Wisconsin’s First Wolf Hunt In Six Years Did Little To Solve Man-Wolf Conflicts, But May End Up Harming Breeding Among 100 Wolf Packs: Report

April 30, 2021

By a Biometrica staffer

Wisconsin’s first wolf hunt in six years did little to resolve man-wolf conflicts, and may have harmed breeding among as many as 100 wolf packs instead, a report by conservation group Wisconsin’s Green Fire said. During the last week of February 2021, Wisconsin allowed public hunting and trapping of wolves for the first time since 2014. The last time wolves were hunted legally in Wisconsin in February was in 1956.

Hunters killed 218 wolves in less than 72 hours, according to the report, which adds that wolves were killed primarily in their core habitats, on public lands where conflicts with pets, livestock or human safety are already rare. The number of wolves in the state grew from just 25 in 1980 to 1,195 wolves before the February hunt, according to the Wisconsin Department of Natural Resources (DNR). There are recovering wolf populations today in Minnesota, Wisconsin, Wyoming, Montana and Idaho, even as wolves have begun to inhabit Washington, Oregon, and California, the Center for Biological Diversity said.

“The lack of consultation with Wisconsin Ojibwe Tribes over the February hunt failed to meet the state’s responsibilities under both the LCO/Voight Decision that applies specifically to the Ojibwe tribes of Wisconsin, as well as broader obligations under the doctrine of Federal Indian Trust Responsibility,” the Wisconsin’s Green Fire report adds.

The report comes just as lawmakers in Idaho approved a bill authorizing the state to kill up to 90% of its wolf population, a measure championed by farmers and cattle ranchers that will become law if signed by the governor in the coming days. The Idaho House of Representatives voted 58-11 to approve the fast-tracked legislation, which passed the state senate with backing from the agricultural sector, Reuters reported. The legislation is now headed to the office of Republican Governor Brad Little. If he signs it, it will take effect within months.

The move threatens to partially undo decades of intense efforts—costing tens of millions in taxpayer dollars—to recover wolves in the region, a National Geographic article said. The bill would allow for wolves to be hunted just about any way, including being shot from airplanes, helicopters, ATVs, and snow machines. Baiting and night hunting with spotlights would be permitted. It would allow trapping and snaring wolves on private property year-round, and each hunter could purchase an unlimited number of tags for killing the predators, the Nat Geo article added.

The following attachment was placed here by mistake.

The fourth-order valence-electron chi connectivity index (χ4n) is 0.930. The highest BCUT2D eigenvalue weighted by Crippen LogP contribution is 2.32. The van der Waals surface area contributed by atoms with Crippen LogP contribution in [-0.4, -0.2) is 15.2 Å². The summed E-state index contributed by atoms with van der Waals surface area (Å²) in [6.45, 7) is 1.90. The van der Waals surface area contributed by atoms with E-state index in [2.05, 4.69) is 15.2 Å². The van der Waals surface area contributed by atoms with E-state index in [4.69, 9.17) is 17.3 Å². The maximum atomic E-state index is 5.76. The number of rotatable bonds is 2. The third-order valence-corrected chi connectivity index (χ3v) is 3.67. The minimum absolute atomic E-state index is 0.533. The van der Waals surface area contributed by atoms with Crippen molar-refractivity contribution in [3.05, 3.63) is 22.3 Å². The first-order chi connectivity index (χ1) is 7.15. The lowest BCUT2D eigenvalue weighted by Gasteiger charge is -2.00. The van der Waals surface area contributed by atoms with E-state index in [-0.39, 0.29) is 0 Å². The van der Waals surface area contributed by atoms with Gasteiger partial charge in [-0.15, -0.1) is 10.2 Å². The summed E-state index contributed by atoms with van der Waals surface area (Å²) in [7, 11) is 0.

The Idaho bill also calls for $300,000 in state funds to go specifically toward killing wolves that prey on elk. Since some of those funds can be given to hunters as reimbursement for expenses accrued killing wolves, critics see it as a return to the bounty-hunting system that led to the near-elimination of wolves from the Lower 48 in the early 20th century, the article goes on to say. It was even opposed by many organizations that traditionally support hunting, including the Idaho Department of Fish and Game and the Idaho Sportsmen group.

In October 2020, the Trump administration announced that it would remove the gray wolf from the endangered species list. That delisting, done by the U.S. Department of the Interior that said the population had sufficiently recovered to no longer warrant protection, went into effect in January 2021. After it went into effect, wildlife and environmental groups said they were suing the administration to restore federal protections for the gray wolf, a report by Wisconsin Public Radio said.

“The U.S. Fish and Wildlife Service made its decision despite the science that concludes wolves are still functionally extinct in the vast majority of their former range across the continental United States. Gray wolf recovery in the United States should be an American conservation success story. Once found nationwide, gray wolves were hunted, trapped, and poisoned for decades; by 1967 there were fewer than 1,000 wolves in one isolated part of the upper Midwest,” the Center for Biological Diversity, a non-profit conservation organization said in a press release on Jan. 14 2021.

As the wolf population has grown, farmers and hunters have reported increasing conflicts with wolves. Since 2017, the number of wolf depredation complaints has grown from 111 to 148 complaints in 2020. The number of verified attacks increased from 82 in 2019 to 98 confirmed depredations last year. 

Across the border too, the wolf population is suffering. On Wednesday, April 28, Pacific Wild said in a post that it had learned the British Columbia government has killed 237 wolves during the winter of 2021 in its “continued war on wolves,” even though the lawfulness of the culling was still before the courts.